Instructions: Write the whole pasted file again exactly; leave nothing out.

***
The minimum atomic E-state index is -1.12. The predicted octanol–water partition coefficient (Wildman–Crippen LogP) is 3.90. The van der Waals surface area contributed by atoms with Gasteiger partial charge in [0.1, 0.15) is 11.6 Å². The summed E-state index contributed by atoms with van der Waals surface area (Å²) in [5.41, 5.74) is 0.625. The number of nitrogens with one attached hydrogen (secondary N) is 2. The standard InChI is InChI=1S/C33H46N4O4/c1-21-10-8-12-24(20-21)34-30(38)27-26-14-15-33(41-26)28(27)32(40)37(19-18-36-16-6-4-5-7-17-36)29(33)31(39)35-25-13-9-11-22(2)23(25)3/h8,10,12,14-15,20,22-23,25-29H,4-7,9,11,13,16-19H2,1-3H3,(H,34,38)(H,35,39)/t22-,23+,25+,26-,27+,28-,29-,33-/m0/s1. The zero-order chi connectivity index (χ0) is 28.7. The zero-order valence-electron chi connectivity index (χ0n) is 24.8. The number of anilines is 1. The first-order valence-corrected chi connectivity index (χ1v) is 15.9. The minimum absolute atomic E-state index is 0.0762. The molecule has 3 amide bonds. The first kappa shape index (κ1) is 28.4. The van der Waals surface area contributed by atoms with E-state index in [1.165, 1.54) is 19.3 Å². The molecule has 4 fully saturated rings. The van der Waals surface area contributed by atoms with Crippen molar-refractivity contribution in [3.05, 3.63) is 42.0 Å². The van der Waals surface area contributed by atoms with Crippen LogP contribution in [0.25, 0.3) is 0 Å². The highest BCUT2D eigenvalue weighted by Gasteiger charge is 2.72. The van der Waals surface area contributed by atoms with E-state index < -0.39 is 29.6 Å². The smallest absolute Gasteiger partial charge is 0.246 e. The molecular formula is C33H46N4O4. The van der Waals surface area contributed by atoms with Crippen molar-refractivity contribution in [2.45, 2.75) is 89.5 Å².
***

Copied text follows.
The minimum atomic E-state index is -1.12. The predicted octanol–water partition coefficient (Wildman–Crippen LogP) is 3.90. The van der Waals surface area contributed by atoms with Gasteiger partial charge in [0.1, 0.15) is 11.6 Å². The summed E-state index contributed by atoms with van der Waals surface area (Å²) in [5.41, 5.74) is 0.625. The number of nitrogens with one attached hydrogen (secondary N) is 2. The standard InChI is InChI=1S/C33H46N4O4/c1-21-10-8-12-24(20-21)34-30(38)27-26-14-15-33(41-26)28(27)32(40)37(19-18-36-16-6-4-5-7-17-36)29(33)31(39)35-25-13-9-11-22(2)23(25)3/h8,10,12,14-15,20,22-23,25-29H,4-7,9,11,13,16-19H2,1-3H3,(H,34,38)(H,35,39)/t22-,23+,25+,26-,27+,28-,29-,33-/m0/s1. The zero-order chi connectivity index (χ0) is 28.7. The zero-order valence-electron chi connectivity index (χ0n) is 24.8. The number of anilines is 1. The first-order valence-corrected chi connectivity index (χ1v) is 15.9. The minimum absolute atomic E-state index is 0.0762. The molecule has 3 amide bonds. The first kappa shape index (κ1) is 28.4. The van der Waals surface area contributed by atoms with E-state index in [1.165, 1.54) is 19.3 Å². The molecule has 4 fully saturated rings. The van der Waals surface area contributed by atoms with Crippen molar-refractivity contribution in [3.05, 3.63) is 42.0 Å². The van der Waals surface area contributed by atoms with Crippen LogP contribution in [0.25, 0.3) is 0 Å². The highest BCUT2D eigenvalue weighted by Gasteiger charge is 2.72. The van der Waals surface area contributed by atoms with E-state index < -0.39 is 29.6 Å². The smallest absolute Gasteiger partial charge is 0.246 e. The molecular formula is C33H46N4O4. The van der Waals surface area contributed by atoms with Crippen molar-refractivity contribution in [2.45, 2.75) is 89.5 Å².